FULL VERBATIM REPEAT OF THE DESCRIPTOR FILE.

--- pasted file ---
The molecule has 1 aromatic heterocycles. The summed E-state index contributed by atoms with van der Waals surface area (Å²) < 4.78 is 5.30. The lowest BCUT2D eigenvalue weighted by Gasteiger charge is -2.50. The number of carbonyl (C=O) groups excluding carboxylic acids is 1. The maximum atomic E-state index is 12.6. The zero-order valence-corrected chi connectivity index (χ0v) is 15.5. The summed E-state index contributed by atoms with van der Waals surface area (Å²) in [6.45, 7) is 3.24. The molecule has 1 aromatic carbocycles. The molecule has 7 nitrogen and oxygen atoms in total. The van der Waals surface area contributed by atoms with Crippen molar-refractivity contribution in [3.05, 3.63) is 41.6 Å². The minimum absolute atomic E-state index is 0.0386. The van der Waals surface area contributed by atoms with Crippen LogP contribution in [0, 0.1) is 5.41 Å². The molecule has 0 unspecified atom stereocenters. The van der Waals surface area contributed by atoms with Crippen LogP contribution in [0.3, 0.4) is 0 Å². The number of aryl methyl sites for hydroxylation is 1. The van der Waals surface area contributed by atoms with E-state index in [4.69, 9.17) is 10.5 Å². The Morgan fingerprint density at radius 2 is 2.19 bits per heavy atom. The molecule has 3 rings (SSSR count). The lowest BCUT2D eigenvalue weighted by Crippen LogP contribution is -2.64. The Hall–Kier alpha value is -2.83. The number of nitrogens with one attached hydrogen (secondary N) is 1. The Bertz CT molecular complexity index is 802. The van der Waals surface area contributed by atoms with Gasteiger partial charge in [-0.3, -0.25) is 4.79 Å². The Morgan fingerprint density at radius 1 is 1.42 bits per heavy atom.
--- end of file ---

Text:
The molecule has 1 aromatic heterocycles. The summed E-state index contributed by atoms with van der Waals surface area (Å²) < 4.78 is 5.30. The lowest BCUT2D eigenvalue weighted by Gasteiger charge is -2.50. The number of carbonyl (C=O) groups excluding carboxylic acids is 1. The maximum atomic E-state index is 12.6. The zero-order valence-corrected chi connectivity index (χ0v) is 15.5. The summed E-state index contributed by atoms with van der Waals surface area (Å²) in [6.45, 7) is 3.24. The molecule has 1 aromatic carbocycles. The molecule has 7 nitrogen and oxygen atoms in total. The van der Waals surface area contributed by atoms with Crippen molar-refractivity contribution in [3.05, 3.63) is 41.6 Å². The minimum absolute atomic E-state index is 0.0386. The van der Waals surface area contributed by atoms with Crippen LogP contribution in [0, 0.1) is 5.41 Å². The molecule has 0 unspecified atom stereocenters. The van der Waals surface area contributed by atoms with Crippen LogP contribution in [0.3, 0.4) is 0 Å². The number of aryl methyl sites for hydroxylation is 1. The van der Waals surface area contributed by atoms with E-state index in [4.69, 9.17) is 10.5 Å². The Morgan fingerprint density at radius 2 is 2.19 bits per heavy atom. The molecule has 3 rings (SSSR count). The lowest BCUT2D eigenvalue weighted by Crippen LogP contribution is -2.64. The Hall–Kier alpha value is -2.83. The number of nitrogens with one attached hydrogen (secondary N) is 1. The Bertz CT molecular complexity index is 802. The van der Waals surface area contributed by atoms with Gasteiger partial charge in [-0.3, -0.25) is 4.79 Å². The Morgan fingerprint density at radius 1 is 1.42 bits per heavy atom.